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FleshFactor: Re: Fascinated, but frustrated too...

A E C  F O R U M - "F L E S H F A C T O R"

Valery Grancher wrote:

>I mean that you can't think technology without the human dimension
>because it can't be a utopia in itself but just a means to do other
>things and construct a new context. You have to keep in mind that science
>isn't science without critiques about its own contribution to the human

I agree that scientists have to think about the human dimension of the
technology they develop. But it is naive to think that we can be very good
at predicting HOW new technology will affect culture/our world. Below are
two excellent books that look at the "history of predicting the impact of
new technology" and show how bad people have been at this in the past. See
summaries below.


Pattie Maes <pattie@media.mit.edu>
Associate Professor
MIT Media Laboratory

Imagining Tomorrow
                    Published by Mit Pr
                    Publication date: March 1986
                    ISBN: 0262530767


-- This book has a collection of articles about past visions of future
technologies.  These include: Nuclear Energy (Power too cheap to meter,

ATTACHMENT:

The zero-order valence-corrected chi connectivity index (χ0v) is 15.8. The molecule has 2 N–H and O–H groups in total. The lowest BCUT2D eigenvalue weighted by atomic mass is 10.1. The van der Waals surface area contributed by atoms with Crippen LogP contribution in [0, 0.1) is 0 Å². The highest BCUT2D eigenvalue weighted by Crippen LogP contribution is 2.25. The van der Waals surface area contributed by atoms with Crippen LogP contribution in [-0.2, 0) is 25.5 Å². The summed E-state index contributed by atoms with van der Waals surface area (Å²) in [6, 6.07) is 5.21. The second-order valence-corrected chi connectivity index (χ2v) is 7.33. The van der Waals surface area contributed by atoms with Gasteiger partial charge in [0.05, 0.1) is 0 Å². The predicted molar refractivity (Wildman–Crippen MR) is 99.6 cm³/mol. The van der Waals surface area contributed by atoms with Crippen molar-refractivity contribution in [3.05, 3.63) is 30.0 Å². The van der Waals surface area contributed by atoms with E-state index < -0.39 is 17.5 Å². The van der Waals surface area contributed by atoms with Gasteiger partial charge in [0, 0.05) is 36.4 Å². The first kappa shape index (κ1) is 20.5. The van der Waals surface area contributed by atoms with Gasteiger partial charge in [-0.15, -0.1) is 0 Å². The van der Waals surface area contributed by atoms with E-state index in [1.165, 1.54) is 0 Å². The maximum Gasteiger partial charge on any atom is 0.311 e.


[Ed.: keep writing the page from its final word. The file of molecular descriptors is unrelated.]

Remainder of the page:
"rose smelling" exhaust fumes, etc..,), the electric lightbulb (emergency
messages will be flashed to ships at sea by bouncing them off of the
moon), x-rays (curing all diseases and violating women's privacy by
looking through walls), plastic (saving the environment by eliminating the
need for ivory -- oops!), and, of course, computers (The world would never
need more than 3.) 

Yesterday's Tomorrows : Past Visions of the American Future
                    by Joseph J. Corn, Brian Horrigan,
                    Katherine Chambers (Editor)

                    Rpt Edition 
                    Paperback, 157 pages
                    Published by Johns Hopkins Univ Pr
                    Publication date: April 1996
                    Dimensions (in inches): 7.68 x 9.94 x .44
                    ISBN: 0801853990 


--this is the semi-scholarly work posing as a coffee table book.  Delightful
pictures and stories about those past visions.  This one is in print.


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